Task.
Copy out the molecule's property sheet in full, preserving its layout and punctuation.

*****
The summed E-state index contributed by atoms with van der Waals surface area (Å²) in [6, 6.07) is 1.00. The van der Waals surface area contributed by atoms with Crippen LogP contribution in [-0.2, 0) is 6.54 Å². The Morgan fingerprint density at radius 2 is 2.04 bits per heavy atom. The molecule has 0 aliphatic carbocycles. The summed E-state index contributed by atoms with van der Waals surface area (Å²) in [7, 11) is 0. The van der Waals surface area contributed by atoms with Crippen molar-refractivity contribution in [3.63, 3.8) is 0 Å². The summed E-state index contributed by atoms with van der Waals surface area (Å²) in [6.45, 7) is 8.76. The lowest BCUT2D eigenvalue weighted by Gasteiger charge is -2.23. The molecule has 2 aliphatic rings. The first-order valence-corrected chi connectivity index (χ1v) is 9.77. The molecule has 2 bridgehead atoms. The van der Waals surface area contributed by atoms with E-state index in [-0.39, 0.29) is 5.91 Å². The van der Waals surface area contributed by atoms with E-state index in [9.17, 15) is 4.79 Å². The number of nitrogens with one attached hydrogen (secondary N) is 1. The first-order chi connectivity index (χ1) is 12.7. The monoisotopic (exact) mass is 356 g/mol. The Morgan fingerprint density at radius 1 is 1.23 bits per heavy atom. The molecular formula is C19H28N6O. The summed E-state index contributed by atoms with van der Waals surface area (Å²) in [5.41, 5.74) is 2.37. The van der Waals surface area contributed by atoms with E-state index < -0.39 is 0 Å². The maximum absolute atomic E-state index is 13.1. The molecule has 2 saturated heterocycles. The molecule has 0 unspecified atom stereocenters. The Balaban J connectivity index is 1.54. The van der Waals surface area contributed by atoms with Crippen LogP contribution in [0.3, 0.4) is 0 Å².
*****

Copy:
The summed E-state index contributed by atoms with van der Waals surface area (Å²) in [6, 6.07) is 1.00. The van der Waals surface area contributed by atoms with Crippen LogP contribution in [-0.2, 0) is 6.54 Å². The Morgan fingerprint density at radius 2 is 2.04 bits per heavy atom. The molecule has 0 aliphatic carbocycles. The summed E-state index contributed by atoms with van der Waals surface area (Å²) in [7, 11) is 0. The van der Waals surface area contributed by atoms with Crippen molar-refractivity contribution in [3.63, 3.8) is 0 Å². The summed E-state index contributed by atoms with van der Waals surface area (Å²) in [6.45, 7) is 8.76. The lowest BCUT2D eigenvalue weighted by Gasteiger charge is -2.23. The molecule has 2 aliphatic rings. The first-order valence-corrected chi connectivity index (χ1v) is 9.77. The molecule has 2 bridgehead atoms. The van der Waals surface area contributed by atoms with E-state index in [-0.39, 0.29) is 5.91 Å². The van der Waals surface area contributed by atoms with E-state index in [9.17, 15) is 4.79 Å². The number of nitrogens with one attached hydrogen (secondary N) is 1. The first-order chi connectivity index (χ1) is 12.7. The monoisotopic (exact) mass is 356 g/mol. The Morgan fingerprint density at radius 1 is 1.23 bits per heavy atom. The molecular formula is C19H28N6O. The summed E-state index contributed by atoms with van der Waals surface area (Å²) in [5.41, 5.74) is 2.37. The van der Waals surface area contributed by atoms with E-state index < -0.39 is 0 Å². The maximum absolute atomic E-state index is 13.1. The molecule has 2 saturated heterocycles. The molecule has 0 unspecified atom stereocenters. The Balaban J connectivity index is 1.54. The van der Waals surface area contributed by atoms with Crippen LogP contribution in [0.3, 0.4) is 0 Å².